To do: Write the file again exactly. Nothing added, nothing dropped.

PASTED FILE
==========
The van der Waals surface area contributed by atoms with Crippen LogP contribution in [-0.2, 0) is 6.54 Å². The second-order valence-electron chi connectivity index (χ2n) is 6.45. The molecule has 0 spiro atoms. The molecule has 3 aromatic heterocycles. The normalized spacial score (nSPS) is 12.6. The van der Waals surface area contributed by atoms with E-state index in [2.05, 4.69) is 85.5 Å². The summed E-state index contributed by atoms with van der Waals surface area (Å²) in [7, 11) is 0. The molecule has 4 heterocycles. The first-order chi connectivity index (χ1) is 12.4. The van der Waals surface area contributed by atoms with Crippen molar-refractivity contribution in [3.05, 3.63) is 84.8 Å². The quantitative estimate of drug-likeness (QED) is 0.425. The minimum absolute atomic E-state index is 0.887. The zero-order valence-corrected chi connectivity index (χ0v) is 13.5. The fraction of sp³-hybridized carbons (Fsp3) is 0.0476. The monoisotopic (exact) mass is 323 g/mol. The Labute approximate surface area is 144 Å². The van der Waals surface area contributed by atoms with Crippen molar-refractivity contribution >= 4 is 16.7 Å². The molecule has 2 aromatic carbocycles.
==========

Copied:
The van der Waals surface area contributed by atoms with Crippen LogP contribution in [-0.2, 0) is 6.54 Å². The second-order valence-electron chi connectivity index (χ2n) is 6.45. The molecule has 0 spiro atoms. The molecule has 3 aromatic heterocycles. The normalized spacial score (nSPS) is 12.6. The van der Waals surface area contributed by atoms with E-state index in [2.05, 4.69) is 85.5 Å². The summed E-state index contributed by atoms with van der Waals surface area (Å²) in [7, 11) is 0. The molecule has 4 heterocycles. The first-order chi connectivity index (χ1) is 12.4. The van der Waals surface area contributed by atoms with Crippen molar-refractivity contribution in [3.05, 3.63) is 84.8 Å². The quantitative estimate of drug-likeness (QED) is 0.425. The minimum absolute atomic E-state index is 0.887. The zero-order valence-corrected chi connectivity index (χ0v) is 13.5. The fraction of sp³-hybridized carbons (Fsp3) is 0.0476. The monoisotopic (exact) mass is 323 g/mol. The Labute approximate surface area is 144 Å². The van der Waals surface area contributed by atoms with Crippen molar-refractivity contribution >= 4 is 16.7 Å². The molecule has 2 aromatic carbocycles.